Pyrenees trek

Max De Luca is doing a trek in Spain to raise money for Feet First, a charity run by the surgeon who operated on his partner Samantha Rawstron.

Max De Luca is doing a trek in Spain to raise money for Feet First, a charity run by the surgeon who operated on his partner Samantha Rawstron.

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THEY call him Super Steve, and Samantha Rawstron certainly believes he is a hero.

Now the 41-year-old former radio station worker and her partner, Max De Luca, want to do all they can to help Blackpool orthopaedic surgeon Steve Mannion, after he saved Samantha’s legs.

The couple, from St Annes, are so grateful, Max is gearing up for a mammoth trek to raise funds for a charity set up by the medic, called Feet First.

Mr Mannion’s charity works to treat and reduce clubfoot in developing countries. It is focusing on Malawi, in Central Africa, and Laos in South East Asia, where clubfoot could lead to a life of disability, leading to poverty and misery.

Samantha needed surgery –performed by Mr Mannion – due to a rare bone disease she developed as a complication of diabetes.

She said: “I’ve had complications with diabetes, such as kidney disease and bone problems.

“In 2009, when I was in Egypt, I sprained my left ankle, and after I got back, it just collapsed. It was like rubble.

“Last year, I slipped and tried to protect that ankle and ended up snapping the tibia in my right leg – it came through the skin.

“Apparently only 0.01 per cent of diabetics also have this condition – it’s called Charcot Foot – which causes weakness in the muscles, and that leads to the bones being prone to snapping.”

Samantha had to give up work because of her medical problems, but worked on radio for 22 years. She said: “Super Steve came along – because he had treated my other leg – and operated.

“I had metal rods put in, and a plaster cast up to my thigh.

“But he managed to save my leg, which otherwise would have had to be amputated.

“I had diabetes type one for 30 years when I was told I would never be able to walk again.

“I want to raise awareness of how serious an illness it is.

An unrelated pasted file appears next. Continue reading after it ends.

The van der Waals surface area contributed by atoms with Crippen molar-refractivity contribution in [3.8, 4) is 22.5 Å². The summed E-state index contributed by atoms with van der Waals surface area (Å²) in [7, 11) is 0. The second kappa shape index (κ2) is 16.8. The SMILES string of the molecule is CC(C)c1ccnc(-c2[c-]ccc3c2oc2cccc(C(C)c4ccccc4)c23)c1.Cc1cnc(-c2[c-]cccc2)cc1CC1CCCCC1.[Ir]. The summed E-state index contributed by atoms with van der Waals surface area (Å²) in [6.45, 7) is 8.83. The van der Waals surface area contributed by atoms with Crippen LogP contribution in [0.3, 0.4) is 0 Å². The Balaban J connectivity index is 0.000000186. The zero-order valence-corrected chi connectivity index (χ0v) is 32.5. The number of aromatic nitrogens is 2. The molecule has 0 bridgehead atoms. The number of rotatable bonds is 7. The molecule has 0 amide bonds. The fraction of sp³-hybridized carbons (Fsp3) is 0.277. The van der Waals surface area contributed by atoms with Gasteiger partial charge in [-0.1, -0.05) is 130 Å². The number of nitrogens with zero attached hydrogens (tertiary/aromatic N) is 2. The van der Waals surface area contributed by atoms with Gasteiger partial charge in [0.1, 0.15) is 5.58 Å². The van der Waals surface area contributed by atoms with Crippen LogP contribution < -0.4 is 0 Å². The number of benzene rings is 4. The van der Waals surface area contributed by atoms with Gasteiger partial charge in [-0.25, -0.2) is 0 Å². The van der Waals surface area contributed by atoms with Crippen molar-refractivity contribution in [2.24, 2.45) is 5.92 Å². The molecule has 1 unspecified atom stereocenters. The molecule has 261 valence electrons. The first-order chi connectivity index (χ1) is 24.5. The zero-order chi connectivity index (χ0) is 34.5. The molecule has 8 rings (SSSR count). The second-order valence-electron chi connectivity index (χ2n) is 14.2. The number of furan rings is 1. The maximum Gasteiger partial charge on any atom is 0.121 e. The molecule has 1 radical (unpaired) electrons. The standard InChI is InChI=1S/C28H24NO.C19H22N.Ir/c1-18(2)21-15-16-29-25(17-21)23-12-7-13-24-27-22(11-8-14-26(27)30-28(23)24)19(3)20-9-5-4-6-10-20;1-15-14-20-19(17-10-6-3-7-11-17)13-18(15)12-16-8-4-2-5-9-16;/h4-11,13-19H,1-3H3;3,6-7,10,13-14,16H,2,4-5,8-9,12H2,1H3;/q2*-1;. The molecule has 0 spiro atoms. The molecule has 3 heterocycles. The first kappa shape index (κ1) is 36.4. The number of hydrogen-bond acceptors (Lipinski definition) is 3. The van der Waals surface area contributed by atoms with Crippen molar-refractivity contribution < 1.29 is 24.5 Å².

“My body is riddled with neuropathy in my muscles and I have the neuropathic joint disease in my legs.

“The two operations I had on my legs last November and December have worsened my chronic kidney disease, so now they are only working at 28 per cent.

“But at the end of the day I am still breathing and will continue to raise awareness to help others too.”

“Max has always wanted to do the St James walk across France and Spain, as a personal challenge and thought it would be a nice way to raise funds for Mr Mannion’s charity, to say thank you, and help put something back.”

Max, 32, will start the solo two-month 227km trek in February – starting in Paris and finishing in Santiago De Compostela, Spain.

The ancient trail will take him across the Pyrenees, and is known as the Way of St James, based on the discovery of the tomb of St James, the apostle, in Galicia early, Spain, in the ninth century.

Max, who is now full-time carer to Samantha, will have minimal equipment – a backpack with a few changes of clothes, a camera, and a GPS tracker – to allow family and those who have sponsored him to view his co-ordinates and track his progress.

Samantha said: “I would love to do it, too, but obviously that’s not possible.

“At least I won’t be too worried about Max trekking alone over the Pyrenees, because I can check up on him with the GPS.”

Max said: “My aim is to raise £100,000 and stage a ball upon completion of the challenge.

“Although this is a personal journey of discovery for myself, the overall distance is for the sponsorship.

“The sponsorship will go towards giving a life back to an individual, and providing them with the perfect means to providing for themselves, after surgery performed by Steve Mannion.”